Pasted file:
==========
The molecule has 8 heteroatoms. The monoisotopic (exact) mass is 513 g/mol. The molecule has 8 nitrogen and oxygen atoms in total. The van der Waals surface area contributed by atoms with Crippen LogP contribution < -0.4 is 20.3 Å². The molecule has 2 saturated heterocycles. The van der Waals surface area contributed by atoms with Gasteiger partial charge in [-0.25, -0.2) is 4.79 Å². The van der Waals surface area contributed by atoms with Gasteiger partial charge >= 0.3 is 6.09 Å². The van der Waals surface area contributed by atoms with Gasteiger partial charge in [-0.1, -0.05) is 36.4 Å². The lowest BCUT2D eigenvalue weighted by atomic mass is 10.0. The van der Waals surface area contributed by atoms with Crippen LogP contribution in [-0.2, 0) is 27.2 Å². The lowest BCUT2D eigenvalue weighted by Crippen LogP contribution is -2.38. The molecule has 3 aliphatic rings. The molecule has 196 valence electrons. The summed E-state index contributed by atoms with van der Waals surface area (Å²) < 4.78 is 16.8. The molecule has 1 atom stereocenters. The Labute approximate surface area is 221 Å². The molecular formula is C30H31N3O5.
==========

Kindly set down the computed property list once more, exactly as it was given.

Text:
The molecule has 8 heteroatoms. The monoisotopic (exact) mass is 513 g/mol. The molecule has 8 nitrogen and oxygen atoms in total. The van der Waals surface area contributed by atoms with Crippen LogP contribution < -0.4 is 20.3 Å². The molecule has 2 saturated heterocycles. The van der Waals surface area contributed by atoms with Gasteiger partial charge in [-0.25, -0.2) is 4.79 Å². The van der Waals surface area contributed by atoms with Gasteiger partial charge >= 0.3 is 6.09 Å². The van der Waals surface area contributed by atoms with Gasteiger partial charge in [-0.1, -0.05) is 36.4 Å². The lowest BCUT2D eigenvalue weighted by atomic mass is 10.0. The van der Waals surface area contributed by atoms with Crippen LogP contribution in [-0.2, 0) is 27.2 Å². The lowest BCUT2D eigenvalue weighted by Crippen LogP contribution is -2.38. The molecule has 3 aliphatic rings. The molecule has 196 valence electrons. The summed E-state index contributed by atoms with van der Waals surface area (Å²) < 4.78 is 16.8. The molecule has 1 atom stereocenters. The Labute approximate surface area is 221 Å². The molecular formula is C30H31N3O5.